Conversing with Author, Playwrite, Teacher, Activist Marcie Rendon

Marcie Rendon is an author of true crime, fiction and non-fiction, a playwright, and an award-winning poet. Besides all that, she is an instructor and editor in the Women’s Writing Program in Minnesota county jails in Anoka, Ramsey, Sherburne, and Washington counties through the COMPAS organization.

Kathryn Schleich: Where did you grow up?

Marcie Rendon: I grew up in Northern Minnesota, mostly in the Red River Valley and the western side of the White Earth Reservation.

KS: Did you always have the desire to be a writer?

MR: Once I learned how to write, I enjoyed writing and I wrote short stories in grade school and poetry in high school. I continued to write into adulthood, mostly poetry, but I didn’t know that as a Native woman, I could make a living as a writer.

KS: What’s the first piece you published?

MR: Back in the early 1980s Women’s Dance Health Project created a “moon calendar” and some of my poetry was published there. My first non-fiction short story was the book, Birth Stories.

KS: What’s your educational background and/or writing-related employment?

MR: My BA degrees are in Criminal Justice and American Indian Studies. I also have an MA in Human Development, which I wrote my way through by self-directed research and then producing papers on selected topics. I have worked as a freelance journalist and as a freelance writer for various publications, mostly regional.

KS: Do you have a specific writing process that works for you?

MR: The process that works best for me is to sit my butt down in front of my computer or laptop and write – regardless of whatever else is happening around me. I absolutely treasure and am eternally grateful for the writing residencies I have been privileged to attend. The first one was Norcroft Writer’s Retreat for Women. I thought I had died and gone to heaven. Since that retreat in the early 1990s I have tried to have access to at least one writing retreat a year. The silence, solitude and space are crucial to my productivity.

KS: You are an award-winning poet, fiction and non-fiction author, and freelance writer. That’s many hats to wear! Do you have a favorite genre or are they all of equal importance?

MR: I love to write. The putting together of words and creating images and sensory experiences and characters that feel real – I love it. All of it.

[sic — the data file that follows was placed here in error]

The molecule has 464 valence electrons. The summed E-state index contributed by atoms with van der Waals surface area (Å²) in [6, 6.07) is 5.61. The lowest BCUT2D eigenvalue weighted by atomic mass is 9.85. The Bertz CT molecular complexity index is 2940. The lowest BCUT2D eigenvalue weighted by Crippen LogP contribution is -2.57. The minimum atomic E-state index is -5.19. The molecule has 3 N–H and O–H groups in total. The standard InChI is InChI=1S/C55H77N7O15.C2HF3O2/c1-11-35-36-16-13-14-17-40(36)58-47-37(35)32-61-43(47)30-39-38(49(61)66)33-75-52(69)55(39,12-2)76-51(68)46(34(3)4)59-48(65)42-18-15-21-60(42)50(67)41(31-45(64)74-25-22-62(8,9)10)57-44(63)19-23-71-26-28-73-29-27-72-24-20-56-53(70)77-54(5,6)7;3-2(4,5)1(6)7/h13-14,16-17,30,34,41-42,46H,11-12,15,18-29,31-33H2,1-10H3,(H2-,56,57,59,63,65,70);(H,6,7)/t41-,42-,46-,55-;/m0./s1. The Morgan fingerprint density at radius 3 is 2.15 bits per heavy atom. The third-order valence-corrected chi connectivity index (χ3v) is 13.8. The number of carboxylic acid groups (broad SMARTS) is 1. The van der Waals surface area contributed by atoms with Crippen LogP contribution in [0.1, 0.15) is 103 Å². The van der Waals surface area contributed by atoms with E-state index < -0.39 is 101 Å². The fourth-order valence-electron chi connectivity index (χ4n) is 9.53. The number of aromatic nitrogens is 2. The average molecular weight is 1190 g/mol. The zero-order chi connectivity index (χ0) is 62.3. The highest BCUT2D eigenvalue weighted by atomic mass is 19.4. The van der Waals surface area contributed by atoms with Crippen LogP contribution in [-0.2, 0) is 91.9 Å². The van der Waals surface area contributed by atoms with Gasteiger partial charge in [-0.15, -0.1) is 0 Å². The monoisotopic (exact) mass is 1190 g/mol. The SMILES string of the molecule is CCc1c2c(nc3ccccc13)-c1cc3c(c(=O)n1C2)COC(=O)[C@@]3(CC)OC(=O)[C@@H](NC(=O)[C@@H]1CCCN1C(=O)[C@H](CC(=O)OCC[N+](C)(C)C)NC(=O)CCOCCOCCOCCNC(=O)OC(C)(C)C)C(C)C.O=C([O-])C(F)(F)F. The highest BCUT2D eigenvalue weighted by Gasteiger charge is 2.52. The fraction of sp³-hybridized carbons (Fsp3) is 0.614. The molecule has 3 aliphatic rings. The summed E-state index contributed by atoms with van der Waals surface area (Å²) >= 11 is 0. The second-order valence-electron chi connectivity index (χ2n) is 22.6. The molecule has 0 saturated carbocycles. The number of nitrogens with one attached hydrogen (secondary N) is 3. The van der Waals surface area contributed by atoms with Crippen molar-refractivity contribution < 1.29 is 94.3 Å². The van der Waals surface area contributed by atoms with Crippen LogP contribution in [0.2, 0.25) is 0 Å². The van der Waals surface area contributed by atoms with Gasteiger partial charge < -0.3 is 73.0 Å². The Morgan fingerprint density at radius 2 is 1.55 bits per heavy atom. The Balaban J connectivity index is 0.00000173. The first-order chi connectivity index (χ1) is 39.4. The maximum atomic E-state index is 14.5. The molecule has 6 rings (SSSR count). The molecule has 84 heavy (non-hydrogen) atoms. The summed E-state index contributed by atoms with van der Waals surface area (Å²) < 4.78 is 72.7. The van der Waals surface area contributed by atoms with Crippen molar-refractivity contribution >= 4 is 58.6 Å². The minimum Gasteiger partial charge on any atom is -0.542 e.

KS: What is the best writing advice you’ve ever received?

MR: I had a Journalism internship in the 1990s. Art Coulson was my editor at the St. Paul Pioneer Press at the time. The whole idea of gathering information and cranking out a story on deadline was very helpful for quieting the inner critic that can have you editing forever.

KS: On the opposite side, what advice would you give aspiring authors?

MR: I also think that Stephen King’s book, On Writing, is required reading for all wanna-be writers. The other thing I tell people is write, and then submit. Write and submit. Dare to receive those rejections.

KS: Your debut novel, Murder on the Red River, was published in 2017.  How did the idea for this story originate?

MR: I had given up writing crime, thinking I didn’t have what it takes. I had turned to writing a story about a young woman who goes to Nashville to try to break into the country music business. Cash, the main character in Murder on the Red River, showed up and said, ‘No no no, this is the story you are going to tell.’  Another piece of advice: Listen to those voices in your head!

KS: What would you like to accomplish with this book?

MR: My intention was to write a crime story that people would enjoy reading. I also want my stories to always be a mirror for other Native people, so they can read the books and say, yeah, this is us.

KS: You have also authored four children’s books. One of the other authors I’ve interviewed, Dr. Artika Tyner, has written several children’s books also grounded in non-fiction, dealing with African American history, noting there is still far too little diversity in children’s literature and providing a historical context. Do you have a similar goal with the non-fiction children’s books you’ve written?